Too Many Christian Leaders Act Like Demagogues or Bullies

November 5, 2015 at 2:48 PM 4 comments

proclaim16I received a postcard in the mail yesterday highlighting the upcoming PROCLAIM 16 conference, sponsored by the National Religious Broadcasters (NRB). The upcoming conference – slated for February of 2016 – aims to promote…something, in order to make an “impact” for Jesus.

From the website’s “about” page:

Proclaim 16, the NRB International Christian Media Convention, is a four-day, jam-packed event that connects, equips, and edifies thousands of Christian communicators – from broadcasters to producers, writers to publishers, managers to pastors, artists to consultants. This is a ‘must attend’ event for Christian communicators. You will hear outstanding internationally known speakers and artists, have the opportunity to attend numerous networking events, and receive helpful industry insights.

There are a number of people attending and speaking at this event who raise my “concern” level because of who they are, what they teach, and what they’ve managed to achieve. There are also some speaking who have been associated with people who – for many – have lost their luster.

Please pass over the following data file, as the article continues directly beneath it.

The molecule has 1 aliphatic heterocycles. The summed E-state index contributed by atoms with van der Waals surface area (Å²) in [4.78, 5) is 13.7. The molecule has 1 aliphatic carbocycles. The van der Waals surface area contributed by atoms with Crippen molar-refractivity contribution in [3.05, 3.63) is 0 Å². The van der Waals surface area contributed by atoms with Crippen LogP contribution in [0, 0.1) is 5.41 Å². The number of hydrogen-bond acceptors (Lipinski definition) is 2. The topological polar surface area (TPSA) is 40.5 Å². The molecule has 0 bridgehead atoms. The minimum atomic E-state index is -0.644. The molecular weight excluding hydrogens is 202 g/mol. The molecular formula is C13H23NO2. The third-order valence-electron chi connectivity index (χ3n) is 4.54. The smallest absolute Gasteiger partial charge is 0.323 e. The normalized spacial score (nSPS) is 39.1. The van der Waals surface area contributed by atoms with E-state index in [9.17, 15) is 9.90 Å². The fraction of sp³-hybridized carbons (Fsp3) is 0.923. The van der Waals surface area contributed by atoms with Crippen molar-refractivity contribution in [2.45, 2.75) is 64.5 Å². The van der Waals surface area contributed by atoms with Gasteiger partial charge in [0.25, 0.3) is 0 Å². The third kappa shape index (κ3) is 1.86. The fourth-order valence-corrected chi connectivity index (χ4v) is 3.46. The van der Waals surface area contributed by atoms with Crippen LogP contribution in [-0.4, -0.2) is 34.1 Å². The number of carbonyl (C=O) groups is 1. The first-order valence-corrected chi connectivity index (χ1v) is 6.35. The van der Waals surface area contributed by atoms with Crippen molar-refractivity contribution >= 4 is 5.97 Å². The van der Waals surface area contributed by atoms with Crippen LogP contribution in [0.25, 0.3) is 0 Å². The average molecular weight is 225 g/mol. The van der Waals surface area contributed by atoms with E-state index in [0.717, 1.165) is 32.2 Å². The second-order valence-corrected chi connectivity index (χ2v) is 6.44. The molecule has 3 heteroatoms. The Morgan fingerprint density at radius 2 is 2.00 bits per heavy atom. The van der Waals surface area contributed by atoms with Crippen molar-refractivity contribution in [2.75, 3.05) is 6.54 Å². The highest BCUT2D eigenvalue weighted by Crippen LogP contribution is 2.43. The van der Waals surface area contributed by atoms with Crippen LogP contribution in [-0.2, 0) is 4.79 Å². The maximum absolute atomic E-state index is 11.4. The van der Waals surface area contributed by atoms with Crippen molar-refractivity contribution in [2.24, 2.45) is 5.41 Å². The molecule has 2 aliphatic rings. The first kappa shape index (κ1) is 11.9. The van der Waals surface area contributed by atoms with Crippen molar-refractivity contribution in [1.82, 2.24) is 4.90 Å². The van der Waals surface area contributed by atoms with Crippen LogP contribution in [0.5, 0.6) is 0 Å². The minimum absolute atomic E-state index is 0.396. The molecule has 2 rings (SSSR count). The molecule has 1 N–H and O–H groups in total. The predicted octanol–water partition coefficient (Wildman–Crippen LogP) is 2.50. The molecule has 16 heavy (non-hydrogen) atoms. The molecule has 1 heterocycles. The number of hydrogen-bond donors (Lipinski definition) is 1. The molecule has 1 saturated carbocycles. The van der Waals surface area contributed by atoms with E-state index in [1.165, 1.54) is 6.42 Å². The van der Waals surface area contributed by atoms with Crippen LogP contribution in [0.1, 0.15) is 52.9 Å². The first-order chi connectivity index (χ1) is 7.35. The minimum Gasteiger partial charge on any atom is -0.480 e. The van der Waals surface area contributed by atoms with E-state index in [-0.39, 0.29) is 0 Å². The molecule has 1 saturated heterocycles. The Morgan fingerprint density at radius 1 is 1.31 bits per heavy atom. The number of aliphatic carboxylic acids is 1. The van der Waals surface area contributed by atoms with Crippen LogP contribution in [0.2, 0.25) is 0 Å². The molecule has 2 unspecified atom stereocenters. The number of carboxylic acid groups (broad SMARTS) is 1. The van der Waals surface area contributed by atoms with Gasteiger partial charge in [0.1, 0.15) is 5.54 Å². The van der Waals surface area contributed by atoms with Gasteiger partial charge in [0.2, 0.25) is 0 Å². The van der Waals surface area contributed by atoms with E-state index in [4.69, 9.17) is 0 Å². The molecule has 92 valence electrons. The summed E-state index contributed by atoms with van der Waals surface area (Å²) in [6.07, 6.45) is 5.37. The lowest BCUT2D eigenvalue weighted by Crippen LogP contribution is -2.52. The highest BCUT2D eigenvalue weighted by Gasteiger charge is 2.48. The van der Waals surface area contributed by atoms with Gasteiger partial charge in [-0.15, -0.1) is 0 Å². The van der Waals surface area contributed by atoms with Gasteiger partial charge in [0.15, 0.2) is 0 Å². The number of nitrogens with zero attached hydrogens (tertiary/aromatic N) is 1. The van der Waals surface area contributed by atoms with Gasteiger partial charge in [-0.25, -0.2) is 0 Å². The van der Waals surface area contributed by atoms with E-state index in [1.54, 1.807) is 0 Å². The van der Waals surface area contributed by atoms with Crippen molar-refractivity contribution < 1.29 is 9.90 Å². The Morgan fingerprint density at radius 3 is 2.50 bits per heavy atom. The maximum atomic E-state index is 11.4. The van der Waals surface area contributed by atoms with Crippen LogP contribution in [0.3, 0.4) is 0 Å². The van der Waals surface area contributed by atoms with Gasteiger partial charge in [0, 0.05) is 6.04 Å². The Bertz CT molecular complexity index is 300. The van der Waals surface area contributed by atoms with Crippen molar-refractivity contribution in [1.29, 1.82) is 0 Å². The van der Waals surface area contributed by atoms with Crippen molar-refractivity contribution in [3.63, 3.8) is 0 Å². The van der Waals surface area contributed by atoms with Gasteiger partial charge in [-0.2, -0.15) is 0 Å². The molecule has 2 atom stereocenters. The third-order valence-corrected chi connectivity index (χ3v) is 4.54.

I guess my biggest problem with conferences like this is twofold:

  1. Should Jesus or some marketing company be leading your life?
  2. why is the emphasis always on “achieving”?

Christian leaders wind up pushing the average Christian to achieve, to become, to be successful. But in the end, that’s usually measured by the world’s standards. It has something to do with making money and/or advancing up the rungs of whatever corporate ladder you’re part of, or maybe moving onto something else that will allow you to achieve, become, and be successful. After all, it’s all for Jesus, isn’t it? If you’re not successful, it’s probably because you’re not really in tune with what Jesus is doing then. But there’s a way to turn that around.